Well, what next?
Let me first take you back a few years to my IIT preparation days (for the uninitiated, the entrance exam to IIT or Indian Institutes of Technology, is one of the toughest university entrance exams in the world.) The following incident happened when I was embarking on the IIT preparation journey. I was full of enthusiasm and hope, with glorious dreams of acing the exams (and subsequent world domination!). On one fateful day, I was sharing my noble aspirations with my Physics teacher, Prof. N Mukherjee. Prof. Mukherjee, all wise and experienced in the ways of the world, had seen many dreamy eyed students like me have their dreams shattered. To give me a better sense of reality, he cautioned me about the ominous path ahead:
Bhoot-er moto kaaj korte hobe!“,
(which literally translates into “You have to work like a zombie.”)
And I later found that what he said was true. Those of us who prepared for IIT-s did resemble ghosts in more than one fashion. We were awake at odd hours of the night. Food, drink, and other mortal pleasures became irrelevant to us. We were not seen regularly at social occasions — in a sense, we did become extraneous to the physical world.
Now, you might begin to wonder what all this stuff about IIT preparation has to do with the topic of this book, the pursuit of an unconventional career. Well, it turns out there is one underlying principle that ties both these endeavors.
And that, my dear friend, is the following:
You have to work hard. Bad-ass hard.
- Tiger Woods started playing golf when he was a child. By the time he grew up and started competing professionally, he had amassed more practice hours than most of his competitors.
- Warren Buffett became the richest man in the world by speculating about stock prices. He was known to spend hours poring over business reports in newspapers and magazines in order to identify trends and profit opportunities.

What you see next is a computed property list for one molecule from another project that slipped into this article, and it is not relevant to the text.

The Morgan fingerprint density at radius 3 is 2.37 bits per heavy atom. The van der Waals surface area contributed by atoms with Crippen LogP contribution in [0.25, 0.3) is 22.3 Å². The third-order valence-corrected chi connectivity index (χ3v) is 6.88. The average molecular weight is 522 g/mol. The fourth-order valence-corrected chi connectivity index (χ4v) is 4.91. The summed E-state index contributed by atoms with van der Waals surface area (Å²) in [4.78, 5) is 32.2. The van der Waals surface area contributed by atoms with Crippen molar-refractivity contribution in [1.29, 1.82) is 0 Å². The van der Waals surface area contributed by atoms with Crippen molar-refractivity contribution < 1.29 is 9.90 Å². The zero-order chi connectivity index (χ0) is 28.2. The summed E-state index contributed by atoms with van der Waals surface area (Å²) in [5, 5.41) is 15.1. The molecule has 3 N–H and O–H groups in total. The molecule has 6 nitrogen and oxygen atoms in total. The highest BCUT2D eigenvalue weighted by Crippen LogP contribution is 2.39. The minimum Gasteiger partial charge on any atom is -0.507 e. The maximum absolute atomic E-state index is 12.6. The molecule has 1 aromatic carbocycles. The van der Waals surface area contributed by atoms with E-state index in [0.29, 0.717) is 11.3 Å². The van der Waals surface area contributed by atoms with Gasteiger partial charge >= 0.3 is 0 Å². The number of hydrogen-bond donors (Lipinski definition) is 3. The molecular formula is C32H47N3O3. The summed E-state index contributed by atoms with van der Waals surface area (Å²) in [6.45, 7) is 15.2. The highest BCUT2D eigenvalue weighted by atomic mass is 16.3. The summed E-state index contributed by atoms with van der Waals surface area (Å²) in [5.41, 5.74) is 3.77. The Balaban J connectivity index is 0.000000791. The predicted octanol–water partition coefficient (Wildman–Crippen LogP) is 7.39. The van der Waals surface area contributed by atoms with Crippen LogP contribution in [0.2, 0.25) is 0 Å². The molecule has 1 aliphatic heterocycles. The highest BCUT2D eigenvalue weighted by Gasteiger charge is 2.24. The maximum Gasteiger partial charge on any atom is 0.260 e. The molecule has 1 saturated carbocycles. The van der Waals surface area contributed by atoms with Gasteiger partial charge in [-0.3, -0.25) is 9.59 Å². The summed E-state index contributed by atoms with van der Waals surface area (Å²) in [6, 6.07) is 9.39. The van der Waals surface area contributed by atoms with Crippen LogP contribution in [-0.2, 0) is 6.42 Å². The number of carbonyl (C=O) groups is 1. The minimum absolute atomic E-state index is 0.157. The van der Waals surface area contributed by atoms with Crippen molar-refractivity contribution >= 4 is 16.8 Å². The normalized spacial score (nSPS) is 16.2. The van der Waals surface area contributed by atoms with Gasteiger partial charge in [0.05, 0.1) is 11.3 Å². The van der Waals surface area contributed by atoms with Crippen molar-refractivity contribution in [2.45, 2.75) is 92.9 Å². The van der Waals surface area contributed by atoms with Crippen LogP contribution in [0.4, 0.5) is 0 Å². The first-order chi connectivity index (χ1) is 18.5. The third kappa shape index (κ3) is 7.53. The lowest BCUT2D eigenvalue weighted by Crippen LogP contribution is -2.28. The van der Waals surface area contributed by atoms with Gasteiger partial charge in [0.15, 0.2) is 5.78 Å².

- Closer home, Ashwin Sanghi, a serial best-selling author, maintains a 40 hour business managing his family’s multi-crore business, and yet manages a four hour writing session from 6 am – 10 am every day! He even works full-time on Saturday and Sunday on his writing.
I guess you get the picture by now. There is no substitute for hard work. In fact, there is research that claims that in order to be successful in an area, a person has to spend, on an average, about 10,000 hours doing that work.
If the 10,000 hour number did not make much of an impression on you, let me show you the following calculation:
If you work eight hours every day (Monday to Friday) in pursuit of your unconventional career, you end up working 40 hours per week. There are 52 working weeks each year, so you clock 52*40 = 2080 hours per year. This means that you will take 10,000/2080 ~= 4.8 years to get really good at something.
At first glance (or basically at any n-th glance), this might seem like a daunting task. But there is a flip side to this. The 10,000 hour rule also means that, if you spend sufficient time honing your skill at something, you WILL improve. With more and more practise, you WILL get better. By dint of sheer hard work, you WILL step out of the average zone, and slowly transition into the rarified atmosphere of the ‘outlier‘.
Hey, what about creativity?
For those unconvinced souls among you, I bet you are thinking,
Well, creativity is important. But creativity, by itself, is:
“nada, nil, zilch, zero, nothing”!
Only hard work can make the imaginative wisp, that is creativity, into tangible reality.
In reality, there are too many creative people inhabiting the earth right now. Fortunately, not all of those people will take it upon themselves to pick up one of their creative passions and hone it to perfection.
The homo-sapien analogy
Visualize the following two scenarios:
- Visualize a stone-worker in prehistoric times sharpening his tool on a sharpening wheel over hours and hours. Working towards your unconventional career is like that — solitary, boring at times, and an awesome test of your perseverance.
- Now fast forward to today’s age, and imagine someone ordering a sharp knife on Amazon through a few mouse-clicks (“Hey, I can do ‘Amazon1-Click Ordering’ too!”).
Most creative people prefer the Amazon 1-click option. They never put in the grueling hard work that it takes to go from average to above average. (And be thankful for that. You would be royally screwed if all the creative people on earth started working equally hard!)
Arre Bhai, kaise ye hard work? (Dude, hard work but how?)
So now that we are all on the same page (literally), we now come to the million dollar question — how do you go about doing all this hard work? When there are a thousand such cares knocking at the doors of your physical and mental capability, how do you find time for working on your unconventional career?
These two simple words form such an important and all encompassing solution, that I had to devote another entire chapter to this. Read on… intrepid unconventional traveler…